As I revise and update this preface months later, the unthinkable has become reality: with just over 55 percent of the vote in the second round of elections, Bolsonaro is now president of Brazil. The first months of his presidency have been marked by a tendency to rule by decree, a strategy that, although it has become more common in democratic governments in “modern” states since World War I (Agamben, 2004), is primarily used by dictators, absolute monarchs and military leaders. He has put military officials in high-ranking positions of non-military-related sectors within the government. This raises eyebrows in a country whose last military dictatorship ended in 1985, and which, unlike other countries, such as Argentina, never went through a post-dictatorship process of criminally trying and punishing officials for torture and murder, nor did it reform its armed forces, two things that are essential for a transition to a democratic state and for the people to have more trust in the military.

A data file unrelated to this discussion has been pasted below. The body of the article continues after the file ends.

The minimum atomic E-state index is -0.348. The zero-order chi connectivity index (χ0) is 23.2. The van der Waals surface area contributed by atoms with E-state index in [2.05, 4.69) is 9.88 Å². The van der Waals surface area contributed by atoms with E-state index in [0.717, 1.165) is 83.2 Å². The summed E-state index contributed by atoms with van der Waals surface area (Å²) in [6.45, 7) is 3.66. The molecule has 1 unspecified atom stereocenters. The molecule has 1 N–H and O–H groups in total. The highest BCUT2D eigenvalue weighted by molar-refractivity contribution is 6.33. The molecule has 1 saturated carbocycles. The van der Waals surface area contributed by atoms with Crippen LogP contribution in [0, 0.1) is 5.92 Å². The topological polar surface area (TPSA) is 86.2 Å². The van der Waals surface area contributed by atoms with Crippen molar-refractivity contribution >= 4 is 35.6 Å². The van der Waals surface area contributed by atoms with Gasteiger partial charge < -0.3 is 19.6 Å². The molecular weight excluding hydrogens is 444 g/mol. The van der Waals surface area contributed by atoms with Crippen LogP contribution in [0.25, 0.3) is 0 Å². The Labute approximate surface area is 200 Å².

He has “reorganized” Brazilian ministries, eliminating seven (Culture; Industry, Foreign Commerce and Services; Labor; Planning, Budget and Management; Public Safety; Sport; and Treasury and Social Security) and creating two (Citizenship and Economy). The Ministry of Human Rights is now the Ministry of Women, Family and Human Rights; here it is obvious that “family” refers only to the heterosexual family, as Bolsonaro also removed the mention of LBGTQI+ rights from the ministry’s purview. He has also put the demarcation of indigenous peoples’ lands and regularization of quilombos (settlements first established by escaped Brazilian slaves and now populated by their descendants, known as quilombolas) within the remit of the Ministry of Agriculture, Livestock and Supply, a direct conflict of interests due to the fact that the agro-industry is against recognizing native←xii | xiii→ peoples’ and quilombolas’ rights to land in order to free up more terrain for farming and livestock. Although he has not yet gone through with his pre-election promise to merge the Ministry of the Environment with the Ministry of Agriculture, he has cut the Brazilian Environmental Protection Agency’s (IBAMA) budget by 24 percent (so far); threatened IBAMA’s authority to carry out environmental inspections; permitted the risky practice of oil exploration in the Abrolhos Marine Natural Park; and threatened to extinguish the Chico Mendes Institute for Biodiversity Conservation (ICMBio), which is in charge of the protection of Brazil’s biodiversity and its natural parks and nature reserves. All of this is extremely troubling in a country that holds 20 percent of the planet’s species of flora and fauna, but also has many species threatened with extinction, and, despite containing 60 percent of the Amazon rainforest, is number one in world rankings for deforestation. With regards to schools and universities, Bolsonaro has placed pro-privatization economist Abraham Weintraub, who has said he wishes to “defeat the left” and eliminate “cultural marxism in universities” (see BBC, 2019), in charge of the Ministry of Education. Bolsonaro and Weintraub have made various attacks on university autonomy, such as suggesting cutting funding for Sociology and Philosophy in order to increase the budget for “areas that provide immediate results to taxpayers” (see Lopes, 2019), such as medicine, veterinary science and engineering, completely ignoring the fact that the humanities are vital to successful public policy (among countless other reasons for their social importance); and cutting 30 percent of the discretionary spending budget (money allocated for paying for things like electricity, water, cleaning services, student aid scholarships, etc.) of universities that supposedly promote “debauchery” (balbúrdia) on their campuses and do not show “the expected academic performance” (although some of the universities whose budgets have been cut thus far are among the top universities in the country in both national and international rankings) (see Extra, 2019).